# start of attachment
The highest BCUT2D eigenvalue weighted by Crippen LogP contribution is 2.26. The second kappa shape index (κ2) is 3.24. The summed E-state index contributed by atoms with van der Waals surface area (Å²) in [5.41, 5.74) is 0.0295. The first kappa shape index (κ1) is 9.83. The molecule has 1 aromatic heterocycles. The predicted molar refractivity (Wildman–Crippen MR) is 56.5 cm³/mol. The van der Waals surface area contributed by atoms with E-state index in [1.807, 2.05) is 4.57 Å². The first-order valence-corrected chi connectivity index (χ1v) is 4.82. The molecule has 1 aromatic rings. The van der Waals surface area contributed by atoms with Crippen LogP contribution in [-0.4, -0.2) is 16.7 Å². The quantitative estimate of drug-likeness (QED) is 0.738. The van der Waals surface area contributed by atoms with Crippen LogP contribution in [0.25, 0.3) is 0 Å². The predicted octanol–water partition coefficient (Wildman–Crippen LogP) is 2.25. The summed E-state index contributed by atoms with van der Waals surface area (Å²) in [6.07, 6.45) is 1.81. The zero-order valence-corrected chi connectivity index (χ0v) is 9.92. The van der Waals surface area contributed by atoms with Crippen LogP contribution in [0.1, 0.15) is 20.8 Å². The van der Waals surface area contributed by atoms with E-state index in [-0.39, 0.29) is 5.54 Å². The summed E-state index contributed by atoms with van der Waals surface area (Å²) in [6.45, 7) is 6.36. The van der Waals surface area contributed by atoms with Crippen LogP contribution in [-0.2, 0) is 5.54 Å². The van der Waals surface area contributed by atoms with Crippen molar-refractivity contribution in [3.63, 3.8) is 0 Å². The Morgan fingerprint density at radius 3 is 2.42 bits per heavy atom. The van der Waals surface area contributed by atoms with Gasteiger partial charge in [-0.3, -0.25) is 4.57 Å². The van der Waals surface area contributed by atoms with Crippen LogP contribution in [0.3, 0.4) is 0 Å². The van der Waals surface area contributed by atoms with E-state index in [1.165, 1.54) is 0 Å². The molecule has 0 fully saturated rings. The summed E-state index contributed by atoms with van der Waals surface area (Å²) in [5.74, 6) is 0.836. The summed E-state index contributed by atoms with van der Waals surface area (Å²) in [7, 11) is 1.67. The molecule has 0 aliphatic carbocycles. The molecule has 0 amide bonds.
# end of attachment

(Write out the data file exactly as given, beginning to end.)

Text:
The highest BCUT2D eigenvalue weighted by Crippen LogP contribution is 2.26. The second kappa shape index (κ2) is 3.24. The summed E-state index contributed by atoms with van der Waals surface area (Å²) in [5.41, 5.74) is 0.0295. The first kappa shape index (κ1) is 9.83. The molecule has 1 aromatic heterocycles. The predicted molar refractivity (Wildman–Crippen MR) is 56.5 cm³/mol. The van der Waals surface area contributed by atoms with E-state index in [1.807, 2.05) is 4.57 Å². The first-order valence-corrected chi connectivity index (χ1v) is 4.82. The molecule has 1 aromatic rings. The van der Waals surface area contributed by atoms with Crippen LogP contribution in [-0.4, -0.2) is 16.7 Å². The quantitative estimate of drug-likeness (QED) is 0.738. The van der Waals surface area contributed by atoms with Crippen LogP contribution in [0.25, 0.3) is 0 Å². The predicted octanol–water partition coefficient (Wildman–Crippen LogP) is 2.25. The summed E-state index contributed by atoms with van der Waals surface area (Å²) in [6.07, 6.45) is 1.81. The zero-order valence-corrected chi connectivity index (χ0v) is 9.92. The van der Waals surface area contributed by atoms with Crippen LogP contribution in [0.1, 0.15) is 20.8 Å². The van der Waals surface area contributed by atoms with E-state index in [-0.39, 0.29) is 5.54 Å². The summed E-state index contributed by atoms with van der Waals surface area (Å²) in [6.45, 7) is 6.36. The van der Waals surface area contributed by atoms with Crippen LogP contribution in [-0.2, 0) is 5.54 Å². The van der Waals surface area contributed by atoms with Crippen molar-refractivity contribution in [3.63, 3.8) is 0 Å². The Morgan fingerprint density at radius 3 is 2.42 bits per heavy atom. The van der Waals surface area contributed by atoms with Gasteiger partial charge in [-0.3, -0.25) is 4.57 Å². The van der Waals surface area contributed by atoms with Crippen LogP contribution in [0.3, 0.4) is 0 Å². The van der Waals surface area contributed by atoms with E-state index in [1.165, 1.54) is 0 Å². The molecule has 0 fully saturated rings. The summed E-state index contributed by atoms with van der Waals surface area (Å²) in [5.74, 6) is 0.836. The summed E-state index contributed by atoms with van der Waals surface area (Å²) in [7, 11) is 1.67. The molecule has 0 aliphatic carbocycles. The molecule has 0 amide bonds.